How to rename a partition - Linux

This is a discussion on How to rename a partition - Linux ; I deleted a partition /dev/hda1 using fdisk and modified my fstab and lilo so that next time /dev/hda2 becomes /dev/hda1 (so I thought). In fact, after reboot /dev/hda2 didn't change to hda1 (as I expected) so my question would be ...

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Thread: How to rename a partition

  1. How to rename a partition

    I deleted a partition /dev/hda1 using fdisk and modified my fstab and
    lilo so that next time /dev/hda2 becomes /dev/hda1 (so I thought). In
    fact, after reboot /dev/hda2 didn't change to hda1 (as I expected) so
    my question would be how can I rename /dev/hda2 to /dev/hda1. If it's
    difficult I guess I can live with partitions starting with /dev/hda2
    but stlll I'd like to understand why renaming is difficult and how to
    reuse /dev/hda1.

    Thank you,
    Andrew

  2. Re: How to rename a partition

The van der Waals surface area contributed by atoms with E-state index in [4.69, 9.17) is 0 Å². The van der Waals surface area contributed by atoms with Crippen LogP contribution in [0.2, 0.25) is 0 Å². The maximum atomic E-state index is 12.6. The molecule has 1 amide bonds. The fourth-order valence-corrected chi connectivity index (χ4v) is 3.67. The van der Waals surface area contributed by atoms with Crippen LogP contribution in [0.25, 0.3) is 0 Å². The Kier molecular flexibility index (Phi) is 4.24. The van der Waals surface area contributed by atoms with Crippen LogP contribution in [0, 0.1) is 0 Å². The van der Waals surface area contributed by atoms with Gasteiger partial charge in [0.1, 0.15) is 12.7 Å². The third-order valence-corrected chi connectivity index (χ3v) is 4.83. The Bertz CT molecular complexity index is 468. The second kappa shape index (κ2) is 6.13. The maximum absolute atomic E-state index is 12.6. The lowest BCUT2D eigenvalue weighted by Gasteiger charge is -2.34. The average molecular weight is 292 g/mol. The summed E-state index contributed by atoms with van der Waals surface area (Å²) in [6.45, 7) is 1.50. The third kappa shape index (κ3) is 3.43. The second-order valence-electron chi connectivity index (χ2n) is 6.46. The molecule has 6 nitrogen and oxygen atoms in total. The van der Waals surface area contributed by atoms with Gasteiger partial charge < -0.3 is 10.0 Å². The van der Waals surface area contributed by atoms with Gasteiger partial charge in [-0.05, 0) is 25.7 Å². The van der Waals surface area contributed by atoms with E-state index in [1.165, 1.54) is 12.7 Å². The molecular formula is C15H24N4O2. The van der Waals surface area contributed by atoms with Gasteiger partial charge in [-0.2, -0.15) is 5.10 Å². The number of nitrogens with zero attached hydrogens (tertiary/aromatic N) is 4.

You can have only four primary partitions, that's a given. But the names of partitions 1-4 depend on which slot they occupy in the partition table. Deleting a primary partition just writes zeroes in that slot. The partition table does not require the partitions to be in ascending order, but that's the order most systems create it in. Everything will keep working, if you just point things appropriately. If it's just a thing of convenience I do have one idea, but it would require backing up before attempting, as it's a risky process. Backup each partition you currently have individually.

    Delete the partition table and then create a partition for each you had previously. The size doesn't matter really. Assuming a simple partition table set up you can restore the backed up partition containing your operating system to the first if you like, or a boot partition. A note: Make sure to give enough size to restore the partition. You can resize as you like later, because here we're just getting things in order. Next restore the other partitions to the new ones.
    An example in my set up:
    first drive: sda1:/boot sda2:/ sdb:/home sdc:swap
    The first drive has two primary partitions on a 20gig sata drive, those are /boot and /.
    The second drive is a raided set of two 300gig sata drives set to /home
    the third drive is a small 10gig drive for my swap.
    The reason I use a second drive for my home is because I boot multiple operating systems and have it set up to have that as a universal /home. And the swap on the third drive is for performance and the same as the second drive, for use between operating systems.
    I hope this helps out.

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